Your tag handler class should be placed in the WEB-INF/classes directory under the proper subdirectory that aligns with the package structure. The tag files are placed under WEB-INF/tags. Even though the tag files are located inside the protected WEB-INF directory, they are still accessible to your JSP pages. You can also declare tag files from inside a JSP page by using the taglib directive. You only need to use the tagdir attribute. An example of how to do this for a JSP page is shown below:

XML Code: Example of tagdir Attribute
<%@ taglib tagdir="/WEB-INF/tags" ...%>
Here, the server automatically generates the tag library descriptor (TLD) for the tag files. You don’t need to do any custom mapping. You can also bundle tag files into a JAR file. In this case, the JAR file is placed inside of the WEB-INF/lib directory. In this situation the server doesn’t automatically generate the TLD so you need to place the tag files inside of the directory as well as declare the tag file and its path within a .tld file.

Tag Library Descriptor Files

Along with the tag handler you have created to provide the functionality needed for your web application, you will need to provide a tag library descriptor in order to associate the class with the chosen XML tag name. An example of a tag library descriptor is shown below:

XML Code: Example of Tag Library Descriptor
<?xml version="1.0" encoding="UTF-8" ?> 
<taglib xmlns="http://java.sun.com/xml/ns/j2ee"
   xmlns:xsi="http://www.w3.org/2001/XMLSchema-instance" 
   xsi:schemaLocation="http://java.sun.com/xml/ns/j2ee 
   http://java.sun.com/xml/ns/j2ee/web-jsptaglibrary_2_0.xsd" version="2.0">
   <tlib-version>1.0</tlib-version> 
   <short-name>csajsp-taglib</short-name> 
   <tag>
      <description>Example tag</description> 
      <name>example</name> 
      <tag-class>package.TagHandlerClass</tag-class> 
      <body-content>empty</body-content>
   </tag>
</taglib>
Below is a description of the elements that are found within the TLD:
description (optional) - to document the purpose of the custom tag.
name - defines the name of the tag as it will be referred to by the JSP page (is actually a tag suffix).
tag-class - identifies the fully qualified name of the implementing tag handler class.
body-content - tells the container how to treat the content between the beginning and ending occurrence of the tag. This can be either empty, scriptless, tagdependent, or JSP.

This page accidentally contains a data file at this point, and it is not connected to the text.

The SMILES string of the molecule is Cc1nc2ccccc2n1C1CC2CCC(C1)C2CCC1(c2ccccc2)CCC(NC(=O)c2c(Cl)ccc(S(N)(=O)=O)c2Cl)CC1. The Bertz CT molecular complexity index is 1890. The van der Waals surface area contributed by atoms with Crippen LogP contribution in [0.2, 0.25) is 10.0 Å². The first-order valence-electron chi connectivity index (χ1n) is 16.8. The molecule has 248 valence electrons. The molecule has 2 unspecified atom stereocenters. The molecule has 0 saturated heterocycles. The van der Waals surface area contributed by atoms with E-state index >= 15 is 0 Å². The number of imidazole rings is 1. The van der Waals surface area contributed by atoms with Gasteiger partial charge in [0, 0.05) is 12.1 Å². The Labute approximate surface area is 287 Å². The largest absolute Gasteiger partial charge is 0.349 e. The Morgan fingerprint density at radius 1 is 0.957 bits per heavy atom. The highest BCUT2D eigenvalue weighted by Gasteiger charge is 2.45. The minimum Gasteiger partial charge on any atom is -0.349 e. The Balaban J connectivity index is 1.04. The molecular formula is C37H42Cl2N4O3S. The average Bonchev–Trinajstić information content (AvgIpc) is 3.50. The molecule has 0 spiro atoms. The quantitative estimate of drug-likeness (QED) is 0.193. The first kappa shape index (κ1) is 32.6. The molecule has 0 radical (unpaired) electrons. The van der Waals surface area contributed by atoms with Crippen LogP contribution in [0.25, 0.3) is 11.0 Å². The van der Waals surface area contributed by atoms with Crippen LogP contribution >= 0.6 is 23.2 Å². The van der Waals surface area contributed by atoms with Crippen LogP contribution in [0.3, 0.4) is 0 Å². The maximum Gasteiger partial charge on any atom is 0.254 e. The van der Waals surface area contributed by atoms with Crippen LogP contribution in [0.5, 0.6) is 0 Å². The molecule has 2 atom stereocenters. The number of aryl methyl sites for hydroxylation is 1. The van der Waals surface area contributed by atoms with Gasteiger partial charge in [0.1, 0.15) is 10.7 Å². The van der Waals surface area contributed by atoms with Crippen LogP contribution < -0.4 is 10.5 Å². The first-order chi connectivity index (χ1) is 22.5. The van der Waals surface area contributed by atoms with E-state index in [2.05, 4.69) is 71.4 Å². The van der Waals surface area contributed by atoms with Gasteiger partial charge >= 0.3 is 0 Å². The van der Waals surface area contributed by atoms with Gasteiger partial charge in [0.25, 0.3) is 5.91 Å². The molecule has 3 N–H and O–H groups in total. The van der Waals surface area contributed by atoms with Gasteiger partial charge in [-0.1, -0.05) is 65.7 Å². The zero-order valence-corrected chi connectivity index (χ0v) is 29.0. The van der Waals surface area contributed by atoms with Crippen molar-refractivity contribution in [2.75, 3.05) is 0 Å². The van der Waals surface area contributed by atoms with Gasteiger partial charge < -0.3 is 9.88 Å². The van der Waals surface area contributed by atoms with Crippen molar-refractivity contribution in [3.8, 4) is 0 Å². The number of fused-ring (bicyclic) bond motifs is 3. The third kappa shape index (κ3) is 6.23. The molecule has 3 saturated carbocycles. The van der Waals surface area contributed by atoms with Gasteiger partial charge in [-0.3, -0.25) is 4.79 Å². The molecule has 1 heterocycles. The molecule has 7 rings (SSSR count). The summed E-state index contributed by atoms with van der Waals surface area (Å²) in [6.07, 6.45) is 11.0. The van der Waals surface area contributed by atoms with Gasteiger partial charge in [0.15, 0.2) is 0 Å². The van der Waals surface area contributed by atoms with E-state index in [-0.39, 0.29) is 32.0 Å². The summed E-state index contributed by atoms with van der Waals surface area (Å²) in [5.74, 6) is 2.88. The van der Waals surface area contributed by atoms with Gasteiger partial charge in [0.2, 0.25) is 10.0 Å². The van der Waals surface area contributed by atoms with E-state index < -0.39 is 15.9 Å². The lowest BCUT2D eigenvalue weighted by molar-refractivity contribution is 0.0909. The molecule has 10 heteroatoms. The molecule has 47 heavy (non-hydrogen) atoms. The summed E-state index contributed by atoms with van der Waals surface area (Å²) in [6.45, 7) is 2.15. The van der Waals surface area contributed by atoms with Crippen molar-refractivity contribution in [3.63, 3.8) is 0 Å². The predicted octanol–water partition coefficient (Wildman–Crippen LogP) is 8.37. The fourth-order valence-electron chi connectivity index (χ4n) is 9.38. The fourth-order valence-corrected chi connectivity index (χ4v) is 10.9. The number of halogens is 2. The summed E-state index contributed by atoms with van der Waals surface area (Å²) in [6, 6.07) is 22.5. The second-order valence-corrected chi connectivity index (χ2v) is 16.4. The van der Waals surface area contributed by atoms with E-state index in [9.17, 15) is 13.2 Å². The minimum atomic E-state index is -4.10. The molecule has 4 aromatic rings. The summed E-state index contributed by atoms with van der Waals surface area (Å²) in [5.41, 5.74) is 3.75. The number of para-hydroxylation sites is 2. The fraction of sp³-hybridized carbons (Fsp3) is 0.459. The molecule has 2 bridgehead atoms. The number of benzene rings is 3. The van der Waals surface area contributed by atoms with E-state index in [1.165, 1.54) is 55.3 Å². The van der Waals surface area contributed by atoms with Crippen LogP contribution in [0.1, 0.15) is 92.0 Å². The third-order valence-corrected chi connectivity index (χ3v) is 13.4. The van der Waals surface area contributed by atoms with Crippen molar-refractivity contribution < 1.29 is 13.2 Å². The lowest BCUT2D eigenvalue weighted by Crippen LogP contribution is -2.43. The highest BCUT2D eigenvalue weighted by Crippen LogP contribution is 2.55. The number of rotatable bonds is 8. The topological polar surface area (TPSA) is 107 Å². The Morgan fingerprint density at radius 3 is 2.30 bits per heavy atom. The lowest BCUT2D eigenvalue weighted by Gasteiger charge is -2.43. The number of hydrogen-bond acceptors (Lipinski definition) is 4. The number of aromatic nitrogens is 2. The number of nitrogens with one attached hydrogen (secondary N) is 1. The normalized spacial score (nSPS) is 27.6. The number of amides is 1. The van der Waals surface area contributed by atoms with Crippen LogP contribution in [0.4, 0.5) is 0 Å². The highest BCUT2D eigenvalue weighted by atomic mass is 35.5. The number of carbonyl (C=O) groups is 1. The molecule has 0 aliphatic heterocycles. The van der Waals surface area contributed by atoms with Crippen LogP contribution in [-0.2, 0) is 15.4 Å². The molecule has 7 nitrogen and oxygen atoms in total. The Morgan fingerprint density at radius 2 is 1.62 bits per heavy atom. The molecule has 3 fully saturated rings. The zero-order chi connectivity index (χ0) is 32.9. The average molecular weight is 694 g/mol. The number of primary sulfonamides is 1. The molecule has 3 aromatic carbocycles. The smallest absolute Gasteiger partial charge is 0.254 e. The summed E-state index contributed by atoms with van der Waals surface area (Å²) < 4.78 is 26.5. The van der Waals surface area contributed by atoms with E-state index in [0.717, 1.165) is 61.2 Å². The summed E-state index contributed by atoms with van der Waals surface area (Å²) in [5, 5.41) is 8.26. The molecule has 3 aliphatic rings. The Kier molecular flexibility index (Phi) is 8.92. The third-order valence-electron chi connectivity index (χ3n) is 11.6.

The Tag Library Descriptor (TLD) files should be placed inside of the WEB-INF directory or any subdirectory of WEB-INF. Best practice is to put them in a directory within WEB-INF. If you group them in a common directory for TLDs this simplifies their management. You can then have the JSP pages access the TLD files that are in WEB-INF in the following manner using the taglib directive:

XML Code: Taglib Directive with WEB-INF directory
<%@ taglib uri="/WEB-INF/tlds/myTaglibFile.tld" ...%>
You can do this because the TLD is accessed by the server. So there is no prohibition that content inside the client cannot access the TLD file. If you decide to deploy within a JAR file, the .tld file should be placed inside the directory or any subdirectory of META-INF because JAR files are not Web application archives and don’t contain a WEB-INF directory.

WAR Manifest File

The last element for a deployment (at least on Tomcat) is to create a WAR file with a MANIFEST.MF file placed in the META-INF subdirectory. You can use the standard Java archive (jar) tools in order to package and sign your web applications into a WAR file. The jar utility will automatically create the MANIFEST.MF file for you and put it into the META-INF directory. For example, you might have an application for issue tracking that was distributed in an archive file called tracker.war. When packaged into a WAR file, a META-INF directory will be present containing information useful to Java archive tools. But you don’t want this directory to be directly served by the container as content in response to a Web client’s request, despite its contents being visible to servlet code via the getResource() and getResourceAsStream() methods on the ServletContext. Also, any requests to access the resources under the META-INF directory should be returned with a SC_NOT_FOUND(404) response.

A WAR file will consist of the following resources:
  • Servlets, JavaServer Pages (JSP), Custom Tag Libraries.
  • Server-side utility classes (domain model, and application utilities such as shopping carts)
  • Static web resources (HTML, image, video, audio, etc).
  • Client-side classes (applets, widgets and utility classes).


The key thing to remember about the directory structure of any web application is that there is a public directory structure consisting of HTML/XML documents, JSP pages, images, applets, etc that the container serves theses directory's contents against incoming requests and a private part under the WEB-INF directory consisting of the following files and directories: